Enigmatic relationship between philosophy and politics -- Figure of the soldier -- Politics as a nonexpressive dialectics.
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  10. Jeffrey R. Baker, Enjoining Coercion: Squaring Civil Protection Orders with the Reality of Domestic Abuse.
    Every state provides civil protection for victims of domestic abuse, but these regimes typically fixate on physical violence. Domestic abuse, however, does not spring from violent tendencies. Rather, abuse arises from a perpetrator's desire to exert power and control over his victim. Abusers often deploy emotional, economic, political and social tactics to coerce responses from vulnerable partners long before they resort to violence. Violence is the extreme tool to maintain control when a victim challenges the abuser's power over her life. (...)
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  11. Etienne Balibar (2001). Outlines of a Topography of Cruelty: Citizenship and Civility in the Era of Global Violence. Constellations 8 (1):15-29.
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  12. László Levente Balogh (2011). Az Erőszak Kritikája: Tanulmányok. Debreceni Egyetemi Kiadó.
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  13. Tarak Barkawi (2002). Organising Violence in World Politics: A Review Essay. Critical Review of International Social and Political Philosophy 5 (1):101-120.
  14. J. Bartelson (1997). Making Exceptions: Some Remarks on the Concept of Coup d'Etat and its History. Political Theory 25 (3):323-346.
  15. William J. Behre, Ron Avi Astor & Heather Ann Meyer (2001). Elementary- and Middle-School Teachers' Reasoning About Intervening in School Violence: An Examination of Violence-Prone School Subcontexts. Journal of Moral Education 30 (2):131-153.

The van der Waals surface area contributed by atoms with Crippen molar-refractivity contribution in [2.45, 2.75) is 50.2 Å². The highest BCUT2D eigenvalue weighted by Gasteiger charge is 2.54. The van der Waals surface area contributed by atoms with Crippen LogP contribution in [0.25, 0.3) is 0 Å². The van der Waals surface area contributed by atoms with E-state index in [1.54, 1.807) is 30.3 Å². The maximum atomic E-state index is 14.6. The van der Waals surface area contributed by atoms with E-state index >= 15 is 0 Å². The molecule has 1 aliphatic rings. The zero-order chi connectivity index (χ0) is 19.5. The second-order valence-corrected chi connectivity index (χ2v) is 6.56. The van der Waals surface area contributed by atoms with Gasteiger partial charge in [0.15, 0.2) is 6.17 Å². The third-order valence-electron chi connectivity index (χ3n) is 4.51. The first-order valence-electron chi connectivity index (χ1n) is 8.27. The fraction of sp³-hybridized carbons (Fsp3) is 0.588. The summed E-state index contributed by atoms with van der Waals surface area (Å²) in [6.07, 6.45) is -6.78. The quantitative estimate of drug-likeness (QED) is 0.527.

The study compared middle-school and elementary-school teachers' (N = 108) reasoning about their professional roles when violence occurred in "undefined" and potentially violence-prone school subcontexts (e.g. hallways, cafeterias, playgrounds). The study combined concepts from urban planing, architecture, criminology and cognitive developmental domain theory to explore teachers' moral attributions towards school spaces. Participants were asked to locate dangerous locations and discuss their professional roles in those locations. Teachers were also given hypothetical situations where the specific subcontexts (i.e. hallways, classroom, school yard) (...)
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  16. Robert Bernasconi (2011). Perpetual Peace and the Invention of Total War. In Nathan Eckstrand & Christopher S. Yates (eds.), Philosophy and the Return of Violence: Studies From This Widening Gyre. Continuum International Publishing Group.
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  17. Joseph R. Biden (1998). Commentary: Attacking Youth Violence. Criminal Justice Ethics 17 (1):2-67.
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  18. Peg Birmingham (2011). Agamben on Violence, Language, and Human Rights. In Nathan Eckstrand & Christopher S. Yates (eds.), Philosophy and the Return of Violence: Studies From This Widening Gyre. Continuum International Publishing Group.
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  19. Martin Blanchard (2012). Violence et démocratie délibérative : introduction. Les ateliers de l'éthique/The Ethics Forum 7 (1):45-49.
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  20. Jeffrey Bloechl (2011). Towards an Anthropology of Violence: Existential Analyses of Levinas, Girard, Freud. In Nathan Eckstrand & Christopher S. Yates (eds.), Philosophy and the Return of Violence: Studies From This Widening Gyre. Continuum International Publishing Group.